What a Cliché: 5 Most Overused Resume Phrases

Get rid of rhetoric and get to the tangible job skills

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Just because something sounds good, doesn’t mean you should put it on your resume. A million other people probably have used the same phrase time and time again in their cover letter and during their interview. In today’s competitive job market, your resume needs to be innovative, unique, and eye-catching. This can’t be accomplished by using the same tired phrases that recruiters and hiring managers see and hear just about every day.

Career strategist Jodi Brockington, founder & president of Niara Consulting talks  some of the most overused resume phrases and how we can put them to rest for ultimate job seeking success.

I’m a great team player: This phrase is used far too often because job seekers know that every employer wants a team player. However, it’s best to demonstrate how you’ve been a team player rather than just saying that you are one. “’Team player’ can also be misleading because it can suggest that you are a follower rather than a leader,” Brockington says.  Consider phrases like “played various roles,”  “worked with multiple departments,” “thrived in diverse work environments,” or “handled a variety of tasks.” “The team player thing is kind of played out,” she adds.

I have extensive experience in … : People love to use this phrase, whether they’ve been working for 10 days or 10 years. Extensive is a very vague word that doesn’t tell an employer much about the actual experience you have, Brockington says. “[Extensive experience] can imply that you’ve been stagnant or that you’re older.” There was a time when this phrase was more acceptable because employers sought out individuals who had been doing the same thing for a long time. “Nowadays people are looking to hire that ‘master of many,’ ” Brockington says. Employers are more impressed by job seekers who have advanced and have multiple areas of expertise. More specific phrases like “five years progressive experience in project management and staff leadership” are a better option.

I’m an awesome multi-tasker: The fact that you can surf the Web while talking on the phone doesn’t make you a multi-tasker. In addition, multi-tasking isn’t necessarily a good trait if it isn’t done effectively.  Brockington says that if not used in the proper context, “multitasker” can lead employers to believe that you aren’t detail-oriented or able to pay adequate attention to specific tasks. It may be better to include that you are “able to prioritize and efficiently manage multiple assignments” rather than just saying that you’re a multi-tasker.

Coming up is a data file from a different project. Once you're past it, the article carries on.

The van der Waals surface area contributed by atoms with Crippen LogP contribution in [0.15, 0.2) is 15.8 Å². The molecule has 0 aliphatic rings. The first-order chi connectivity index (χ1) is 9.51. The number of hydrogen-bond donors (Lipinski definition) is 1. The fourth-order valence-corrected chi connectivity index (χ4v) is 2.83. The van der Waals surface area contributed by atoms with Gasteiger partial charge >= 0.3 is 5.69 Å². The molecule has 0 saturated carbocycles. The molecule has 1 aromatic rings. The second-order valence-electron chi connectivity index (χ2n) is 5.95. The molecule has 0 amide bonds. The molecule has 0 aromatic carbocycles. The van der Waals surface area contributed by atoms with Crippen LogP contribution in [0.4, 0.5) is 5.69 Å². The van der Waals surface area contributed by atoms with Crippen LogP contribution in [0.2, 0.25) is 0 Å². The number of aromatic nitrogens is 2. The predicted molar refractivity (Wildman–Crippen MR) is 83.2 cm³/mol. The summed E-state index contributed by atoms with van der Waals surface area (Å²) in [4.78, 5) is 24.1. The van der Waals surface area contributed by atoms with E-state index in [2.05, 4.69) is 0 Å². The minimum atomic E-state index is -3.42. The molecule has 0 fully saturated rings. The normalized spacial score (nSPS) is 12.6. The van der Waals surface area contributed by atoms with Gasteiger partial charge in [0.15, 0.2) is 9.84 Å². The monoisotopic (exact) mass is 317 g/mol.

I am entrepreneurial-minded: This word can be particularly damaging if it’s not something that the position calls for.  Most job seekers refer to themselves as “entrepreneurial” in order to show independence and leadership skills. However, the term often implies that you “lack work experience or want to do things your own way,” Brockington says. She suggests that a better approach would be to highlight your skills in strategic planning, leadership, understanding corporate vision and culture, risk-taking, and out-of-the-box thinking.

I work well in a fast-paced environment: It’s not very likely that an employer will refer to their company as slow-paced. So, it really isn’t necessary to indicate that you can “work in a fast-paced environment.” The term is too general and doesn’t tell the employer about the specific settings in which you’re most experienced, Brockington says. She suggests that you provide more valuable phrases that talk about competency and completion of tasks such as “implement key time-management skills in high-demand settings” or “able to exceed company expectations by prioritizing tasks and completing assignments ahead of schedule.”

While these phrases might be cliche, Brockington says they can work for or against a job seeker. While there are no set rules on what phrases should and should not be used, it’s important to research the company and the role to see what might work and what should be avoided. Whenever possible, stay away from generic and general terms and always quantify or quality your experience with specific numbers and tangible evidence of your accomplishments.

  • Suz

    Part of this is overcoming the computer key words… Substituting these phrases as part of the cover letter seems the most effect approach.

  • Great list of the most overused resume phrases. Considering most recruiters will only look at your paper resume for approximately six seconds, you want to use that time to wow them instead of showing them the same old resume they’ve seen a 100 times before. Another way to stand out from the pack is to record a video resume. With a video resume you can show off your communication skills and personality. Plus you can pack a lot more content into 60 seconds than into six.

  • Sam

    It works two ways. Whenever I come across a job posting that 1) uses the word “passionate”, and 2) uses it ridiculously (“We’re looking for people who are passionate about selling potato peelers”), I don’t apply. Also, when the list of attributes and skills that the perfect candidate must have is overlong, I know that at least one person in the organization is busting his chops to impress a supervisor who is indeed impressed by meaningless filler. Finally, if the job posting has misplaced apostrophes (“Must be willing to work Saturday’s and Sunday’s”) I know that the job poster is so arrogant that he thinks his postings need not be proofread, or that the proofreader did not spot the error. This means that I might be applying to a company populated with people who are going to think that I am stupid or undereducated whenever I correctly use the phrase, “So-and-so and me.”